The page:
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Lecture 11

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Queen's University
PHGY 210
Rob Beamish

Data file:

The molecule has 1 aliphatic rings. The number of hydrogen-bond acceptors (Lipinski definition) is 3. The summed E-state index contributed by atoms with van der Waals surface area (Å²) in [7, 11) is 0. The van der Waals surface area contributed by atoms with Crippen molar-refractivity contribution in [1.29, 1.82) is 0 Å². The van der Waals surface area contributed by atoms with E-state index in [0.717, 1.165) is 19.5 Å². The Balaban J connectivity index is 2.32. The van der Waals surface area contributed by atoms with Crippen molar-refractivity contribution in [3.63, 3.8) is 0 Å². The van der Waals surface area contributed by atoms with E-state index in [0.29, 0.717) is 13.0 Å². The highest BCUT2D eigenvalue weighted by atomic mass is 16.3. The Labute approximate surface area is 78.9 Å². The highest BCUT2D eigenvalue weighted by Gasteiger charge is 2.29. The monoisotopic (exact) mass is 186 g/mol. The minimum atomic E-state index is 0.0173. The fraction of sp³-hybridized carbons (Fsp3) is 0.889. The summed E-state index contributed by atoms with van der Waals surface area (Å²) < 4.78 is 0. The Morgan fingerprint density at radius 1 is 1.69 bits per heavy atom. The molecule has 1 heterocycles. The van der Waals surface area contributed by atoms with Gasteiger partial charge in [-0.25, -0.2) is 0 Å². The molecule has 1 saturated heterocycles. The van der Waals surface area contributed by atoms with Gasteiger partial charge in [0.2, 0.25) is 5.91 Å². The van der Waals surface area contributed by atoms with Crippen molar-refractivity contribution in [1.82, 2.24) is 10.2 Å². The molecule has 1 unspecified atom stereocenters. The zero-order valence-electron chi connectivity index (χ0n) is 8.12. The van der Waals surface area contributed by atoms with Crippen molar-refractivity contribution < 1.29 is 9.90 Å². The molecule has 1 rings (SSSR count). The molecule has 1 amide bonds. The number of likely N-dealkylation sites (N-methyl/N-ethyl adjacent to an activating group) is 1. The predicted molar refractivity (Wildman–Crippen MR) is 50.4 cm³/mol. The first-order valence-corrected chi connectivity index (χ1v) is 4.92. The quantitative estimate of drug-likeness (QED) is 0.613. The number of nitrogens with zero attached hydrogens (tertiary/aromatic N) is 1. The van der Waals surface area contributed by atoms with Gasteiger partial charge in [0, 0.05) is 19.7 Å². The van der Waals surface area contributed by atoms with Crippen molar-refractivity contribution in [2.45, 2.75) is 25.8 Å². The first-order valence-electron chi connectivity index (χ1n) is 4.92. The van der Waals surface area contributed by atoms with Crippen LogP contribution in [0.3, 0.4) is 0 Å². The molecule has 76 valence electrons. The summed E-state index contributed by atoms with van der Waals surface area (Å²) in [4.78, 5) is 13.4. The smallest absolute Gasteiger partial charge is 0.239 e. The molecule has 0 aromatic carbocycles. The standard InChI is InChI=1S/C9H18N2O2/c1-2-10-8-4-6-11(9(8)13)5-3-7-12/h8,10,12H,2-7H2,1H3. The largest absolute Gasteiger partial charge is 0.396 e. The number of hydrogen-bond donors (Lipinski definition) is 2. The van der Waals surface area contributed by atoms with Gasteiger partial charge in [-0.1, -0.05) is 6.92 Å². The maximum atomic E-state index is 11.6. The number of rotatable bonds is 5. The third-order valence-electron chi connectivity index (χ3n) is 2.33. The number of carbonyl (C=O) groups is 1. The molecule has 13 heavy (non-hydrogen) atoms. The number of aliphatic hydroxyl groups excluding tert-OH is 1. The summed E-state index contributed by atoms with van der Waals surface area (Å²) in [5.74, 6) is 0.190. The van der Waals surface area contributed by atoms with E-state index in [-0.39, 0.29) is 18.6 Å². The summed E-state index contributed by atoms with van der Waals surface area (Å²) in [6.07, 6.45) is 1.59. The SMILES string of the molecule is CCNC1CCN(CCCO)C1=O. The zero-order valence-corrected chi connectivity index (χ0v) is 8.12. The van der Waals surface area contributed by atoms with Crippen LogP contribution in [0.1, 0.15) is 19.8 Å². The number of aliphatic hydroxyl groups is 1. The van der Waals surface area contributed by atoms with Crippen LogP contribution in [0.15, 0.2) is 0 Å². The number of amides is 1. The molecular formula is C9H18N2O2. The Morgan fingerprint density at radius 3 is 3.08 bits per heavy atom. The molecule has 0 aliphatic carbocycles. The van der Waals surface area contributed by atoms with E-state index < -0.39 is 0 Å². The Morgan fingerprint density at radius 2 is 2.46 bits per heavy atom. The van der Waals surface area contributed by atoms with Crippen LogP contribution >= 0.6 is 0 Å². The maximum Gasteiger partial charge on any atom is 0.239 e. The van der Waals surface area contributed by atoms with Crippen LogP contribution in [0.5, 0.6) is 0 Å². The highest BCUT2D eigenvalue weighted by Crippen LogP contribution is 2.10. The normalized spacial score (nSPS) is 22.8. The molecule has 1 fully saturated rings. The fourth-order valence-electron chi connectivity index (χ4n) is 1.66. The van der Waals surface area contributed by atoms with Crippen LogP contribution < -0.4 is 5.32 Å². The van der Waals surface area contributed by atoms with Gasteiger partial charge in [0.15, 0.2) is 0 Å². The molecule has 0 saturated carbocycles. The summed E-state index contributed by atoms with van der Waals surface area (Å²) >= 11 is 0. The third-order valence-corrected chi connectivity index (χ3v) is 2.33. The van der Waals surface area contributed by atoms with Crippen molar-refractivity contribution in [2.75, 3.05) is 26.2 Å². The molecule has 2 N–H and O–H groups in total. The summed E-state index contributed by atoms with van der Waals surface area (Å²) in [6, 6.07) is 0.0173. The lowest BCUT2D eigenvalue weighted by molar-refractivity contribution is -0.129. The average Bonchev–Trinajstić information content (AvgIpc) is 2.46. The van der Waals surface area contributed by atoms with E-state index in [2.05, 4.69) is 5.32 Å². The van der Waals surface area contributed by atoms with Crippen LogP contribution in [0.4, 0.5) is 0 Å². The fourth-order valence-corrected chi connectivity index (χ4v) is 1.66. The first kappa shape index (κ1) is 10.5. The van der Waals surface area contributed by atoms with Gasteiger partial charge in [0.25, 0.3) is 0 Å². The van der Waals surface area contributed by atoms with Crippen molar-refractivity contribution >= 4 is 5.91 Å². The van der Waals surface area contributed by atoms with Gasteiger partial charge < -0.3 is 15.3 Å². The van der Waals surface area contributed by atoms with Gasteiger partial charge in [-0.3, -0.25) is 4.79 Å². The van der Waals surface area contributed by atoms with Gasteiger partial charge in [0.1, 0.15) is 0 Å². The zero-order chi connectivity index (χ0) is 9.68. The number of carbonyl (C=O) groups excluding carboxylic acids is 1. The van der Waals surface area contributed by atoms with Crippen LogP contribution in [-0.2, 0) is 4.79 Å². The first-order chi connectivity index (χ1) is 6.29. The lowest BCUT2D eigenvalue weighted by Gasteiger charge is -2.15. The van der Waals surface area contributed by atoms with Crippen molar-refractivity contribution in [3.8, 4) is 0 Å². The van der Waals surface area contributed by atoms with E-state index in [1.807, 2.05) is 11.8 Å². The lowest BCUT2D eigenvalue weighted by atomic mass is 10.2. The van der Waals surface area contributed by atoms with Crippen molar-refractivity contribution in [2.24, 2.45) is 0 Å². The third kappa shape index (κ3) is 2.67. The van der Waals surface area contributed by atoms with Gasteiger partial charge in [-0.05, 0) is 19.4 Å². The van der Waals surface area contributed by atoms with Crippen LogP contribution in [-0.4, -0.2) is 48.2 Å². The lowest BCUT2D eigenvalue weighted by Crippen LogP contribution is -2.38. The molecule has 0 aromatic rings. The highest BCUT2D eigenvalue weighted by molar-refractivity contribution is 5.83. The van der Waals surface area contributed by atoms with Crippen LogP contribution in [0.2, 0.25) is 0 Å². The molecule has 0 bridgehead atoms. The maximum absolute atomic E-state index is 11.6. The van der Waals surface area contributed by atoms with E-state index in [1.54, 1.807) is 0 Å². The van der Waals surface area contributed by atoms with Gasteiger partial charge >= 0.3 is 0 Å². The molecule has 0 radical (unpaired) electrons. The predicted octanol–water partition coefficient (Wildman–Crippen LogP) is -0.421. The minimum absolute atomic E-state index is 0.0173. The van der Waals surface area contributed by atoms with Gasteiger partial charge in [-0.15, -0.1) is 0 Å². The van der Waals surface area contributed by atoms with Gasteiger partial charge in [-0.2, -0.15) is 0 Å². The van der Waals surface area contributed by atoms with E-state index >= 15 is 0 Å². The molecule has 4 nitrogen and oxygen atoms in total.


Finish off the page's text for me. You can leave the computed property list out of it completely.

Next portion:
Central Olfactory Pathway Olfactory receptor neurons send axons into the two olfactory bulbs (see Fig. 8.14). The input layer of each bulb contains about 2000 spherical structures called glomeruli. Each glomerulus is the site of about 25 000 primary olfactory axon endings converging and terminating on dendrites of about 100 second-order olfactory neurons. The mapping of receptor cells onto glomeruli is precise. Each glomerulus receives receptor axons from a large region of the olfactory epithelium. This mapping is also consistent across the two olfactory bulbs – each bulb has only two P2 (receptor gene)-targeted glomeruli, in symmetrical positions (see Fig. 8.15). It seems that each glomerulus receives input from only receptor cells of one particular type. This means that the array of glomeruli within a bulb is a very orderly map of the receptor genes expressed in the olfactory epithelium (see Fig. 8.16). Many brain structures receive olfactory connections. Among the most important targets are the primitive region of cerebral cortex called the olfactory cortex. This anatomy makes olfaction unique.  All other sensory systems first pass through the thalamus before projecting to the cerebral cortex  This produces an unusually direct and widespread influence on the parts of the forebrain that have roles in odour discrimination, emotion, motivation, and certain kinds of memory Spatial and Temporal Representations of Olfactory Information In olfaction, there is an apparent paradox similar to the one in gestation. Individual receptors are broadly tuned to their stimuli but when we smell, we can easily tell these stimuli apart. How?  Each odour is represented by the activity of a large population of neurons  The neurons responsive to particular odours may be organ
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